Fri 9/6 @ 5:30PM
The Allen Memorial Art Museum in Oberlin — which you should really make a trip out to see if you never have — has just opened Afterlives of the Black Atlantic, which takes the occasion of what’s often called the 400th anniversary of slavery in America to take a look at the history of slavery across the Atlantic.
It recalls how “the slave trade transformed the Atlantic Ocean from a formidable barrier into an unprecedented highway for forced human dispersal and cultural reinvention. In the largest forced migration in human history, ships transported 12 million captive Africans across the Atlantic — not counting the millions who perished on the journey. In the Americas, nearly 80 percent of all new arrivals before 1820 were born in Africa, while in Africa, stark population loss radically altered local societies.”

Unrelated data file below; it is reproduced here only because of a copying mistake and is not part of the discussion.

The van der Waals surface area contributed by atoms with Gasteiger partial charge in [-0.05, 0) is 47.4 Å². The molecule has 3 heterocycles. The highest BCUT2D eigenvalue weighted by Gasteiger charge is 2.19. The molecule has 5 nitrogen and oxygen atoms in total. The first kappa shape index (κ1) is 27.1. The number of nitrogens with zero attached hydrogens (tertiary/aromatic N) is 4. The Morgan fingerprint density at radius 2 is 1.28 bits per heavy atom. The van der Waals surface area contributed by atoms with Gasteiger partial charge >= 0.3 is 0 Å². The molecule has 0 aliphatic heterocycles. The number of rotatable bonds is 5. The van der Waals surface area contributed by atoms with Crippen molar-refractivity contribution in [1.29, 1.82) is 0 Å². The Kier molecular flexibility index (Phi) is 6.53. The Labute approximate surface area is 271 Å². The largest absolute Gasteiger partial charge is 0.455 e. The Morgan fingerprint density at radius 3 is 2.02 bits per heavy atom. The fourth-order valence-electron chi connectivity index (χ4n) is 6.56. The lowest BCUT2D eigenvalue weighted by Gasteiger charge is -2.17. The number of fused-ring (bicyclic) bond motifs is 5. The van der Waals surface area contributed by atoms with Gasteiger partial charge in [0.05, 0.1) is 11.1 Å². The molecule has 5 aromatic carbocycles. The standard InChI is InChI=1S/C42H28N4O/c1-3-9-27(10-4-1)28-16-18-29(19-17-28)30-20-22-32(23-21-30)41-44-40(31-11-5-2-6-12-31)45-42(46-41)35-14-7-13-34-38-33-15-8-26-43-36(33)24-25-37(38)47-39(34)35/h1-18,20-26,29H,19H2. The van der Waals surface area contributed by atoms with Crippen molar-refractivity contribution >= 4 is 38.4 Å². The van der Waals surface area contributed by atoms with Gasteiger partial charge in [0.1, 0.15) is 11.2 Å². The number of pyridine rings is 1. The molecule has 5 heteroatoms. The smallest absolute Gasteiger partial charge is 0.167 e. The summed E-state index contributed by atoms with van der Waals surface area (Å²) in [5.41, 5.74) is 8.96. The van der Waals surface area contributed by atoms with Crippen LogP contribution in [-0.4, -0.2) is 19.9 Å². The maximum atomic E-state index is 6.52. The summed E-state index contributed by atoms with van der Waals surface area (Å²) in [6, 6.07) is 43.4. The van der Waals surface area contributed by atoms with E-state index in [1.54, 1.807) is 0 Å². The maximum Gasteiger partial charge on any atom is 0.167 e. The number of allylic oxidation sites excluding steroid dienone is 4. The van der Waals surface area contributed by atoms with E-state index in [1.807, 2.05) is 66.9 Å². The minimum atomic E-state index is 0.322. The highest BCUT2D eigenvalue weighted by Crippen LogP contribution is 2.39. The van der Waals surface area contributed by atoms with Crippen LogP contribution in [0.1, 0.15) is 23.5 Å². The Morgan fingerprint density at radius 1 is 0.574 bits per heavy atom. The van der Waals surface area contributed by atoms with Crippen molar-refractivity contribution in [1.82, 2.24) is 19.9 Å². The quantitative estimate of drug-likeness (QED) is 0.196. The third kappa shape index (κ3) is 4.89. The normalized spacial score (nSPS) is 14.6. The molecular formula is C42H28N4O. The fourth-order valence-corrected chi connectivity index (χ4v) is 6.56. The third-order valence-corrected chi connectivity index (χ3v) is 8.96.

The works in the exhibit, curated by Andrea Gyorody, the museum’s Ellen Johnson ’33 Assistant Curator of Modern and Contemporary Art, and Matthew Francis Rarey, assistant professor of the arts of Africa and the Black Atlantic in the Department of Art at Oberlin College, features works by artists from the U.S., Europe, Latin America, the Caribbean and Africa to explore identity, belonging and memory and how they are impacted by the slavetrade. Much of the show is drawn from the Allen’s formidable collection of both contemporary work and historical objects, enhanced by several loans. Artists in the show include Belkis Ayón, José Bedia, Dawoud Bey, Willie Cole, Leonardo Drew, Edouard Duval-Carrié, Felix Gonzalez-Torres, Wangechi Mutu, Vik Muniz, Robert Pruitt, Kameelah Janan Rasheed,Alison Saar, Hank Willis Thomas, Carrie Mae Weems, and Fred Wilson.
The show also features a commissioned site-specific work by Afro-Cuban artist José Rodríguez, who will be at the museum of an opening program and reception as he is installing his altar in the galleries on Fro 9/6 @ 5:30pm when the galleries will remain open until 7:30.
The show remains on view through May 24, 2020.